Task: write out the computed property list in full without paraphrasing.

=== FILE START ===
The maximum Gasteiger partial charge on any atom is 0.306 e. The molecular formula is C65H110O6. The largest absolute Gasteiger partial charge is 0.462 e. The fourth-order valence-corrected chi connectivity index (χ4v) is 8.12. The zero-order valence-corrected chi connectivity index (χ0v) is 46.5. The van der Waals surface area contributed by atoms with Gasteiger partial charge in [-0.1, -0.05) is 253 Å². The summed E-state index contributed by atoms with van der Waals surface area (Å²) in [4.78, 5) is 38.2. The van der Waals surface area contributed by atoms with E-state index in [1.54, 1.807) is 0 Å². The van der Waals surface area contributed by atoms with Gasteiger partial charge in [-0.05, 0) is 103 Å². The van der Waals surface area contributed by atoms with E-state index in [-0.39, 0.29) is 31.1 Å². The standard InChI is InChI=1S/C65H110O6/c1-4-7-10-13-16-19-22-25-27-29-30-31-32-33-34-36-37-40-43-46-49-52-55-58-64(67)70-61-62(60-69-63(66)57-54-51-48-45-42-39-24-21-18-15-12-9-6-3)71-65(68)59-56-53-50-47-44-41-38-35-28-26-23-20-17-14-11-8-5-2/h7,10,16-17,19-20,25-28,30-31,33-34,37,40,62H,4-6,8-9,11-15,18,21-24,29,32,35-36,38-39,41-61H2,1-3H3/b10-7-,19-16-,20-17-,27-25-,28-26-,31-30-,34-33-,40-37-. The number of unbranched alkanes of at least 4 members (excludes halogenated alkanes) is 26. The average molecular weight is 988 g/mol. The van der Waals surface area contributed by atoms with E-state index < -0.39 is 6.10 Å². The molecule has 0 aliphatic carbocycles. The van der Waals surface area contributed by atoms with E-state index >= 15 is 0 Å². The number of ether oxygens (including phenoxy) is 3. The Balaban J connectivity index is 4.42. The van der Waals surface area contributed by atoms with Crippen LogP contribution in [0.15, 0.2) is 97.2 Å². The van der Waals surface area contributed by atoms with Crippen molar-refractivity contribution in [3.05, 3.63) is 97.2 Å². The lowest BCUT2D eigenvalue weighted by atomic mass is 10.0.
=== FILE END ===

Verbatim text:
The maximum Gasteiger partial charge on any atom is 0.306 e. The molecular formula is C65H110O6. The largest absolute Gasteiger partial charge is 0.462 e. The fourth-order valence-corrected chi connectivity index (χ4v) is 8.12. The zero-order valence-corrected chi connectivity index (χ0v) is 46.5. The van der Waals surface area contributed by atoms with Gasteiger partial charge in [-0.1, -0.05) is 253 Å². The summed E-state index contributed by atoms with van der Waals surface area (Å²) in [4.78, 5) is 38.2. The van der Waals surface area contributed by atoms with E-state index in [1.54, 1.807) is 0 Å². The van der Waals surface area contributed by atoms with Gasteiger partial charge in [-0.05, 0) is 103 Å². The van der Waals surface area contributed by atoms with E-state index in [-0.39, 0.29) is 31.1 Å². The standard InChI is InChI=1S/C65H110O6/c1-4-7-10-13-16-19-22-25-27-29-30-31-32-33-34-36-37-40-43-46-49-52-55-58-64(67)70-61-62(60-69-63(66)57-54-51-48-45-42-39-24-21-18-15-12-9-6-3)71-65(68)59-56-53-50-47-44-41-38-35-28-26-23-20-17-14-11-8-5-2/h7,10,16-17,19-20,25-28,30-31,33-34,37,40,62H,4-6,8-9,11-15,18,21-24,29,32,35-36,38-39,41-61H2,1-3H3/b10-7-,19-16-,20-17-,27-25-,28-26-,31-30-,34-33-,40-37-. The number of unbranched alkanes of at least 4 members (excludes halogenated alkanes) is 26. The average molecular weight is 988 g/mol. The van der Waals surface area contributed by atoms with E-state index < -0.39 is 6.10 Å². The molecule has 0 aliphatic carbocycles. The van der Waals surface area contributed by atoms with E-state index >= 15 is 0 Å². The number of ether oxygens (including phenoxy) is 3. The Balaban J connectivity index is 4.42. The van der Waals surface area contributed by atoms with Crippen LogP contribution in [0.15, 0.2) is 97.2 Å². The van der Waals surface area contributed by atoms with Crippen molar-refractivity contribution in [3.05, 3.63) is 97.2 Å². The lowest BCUT2D eigenvalue weighted by atomic mass is 10.0.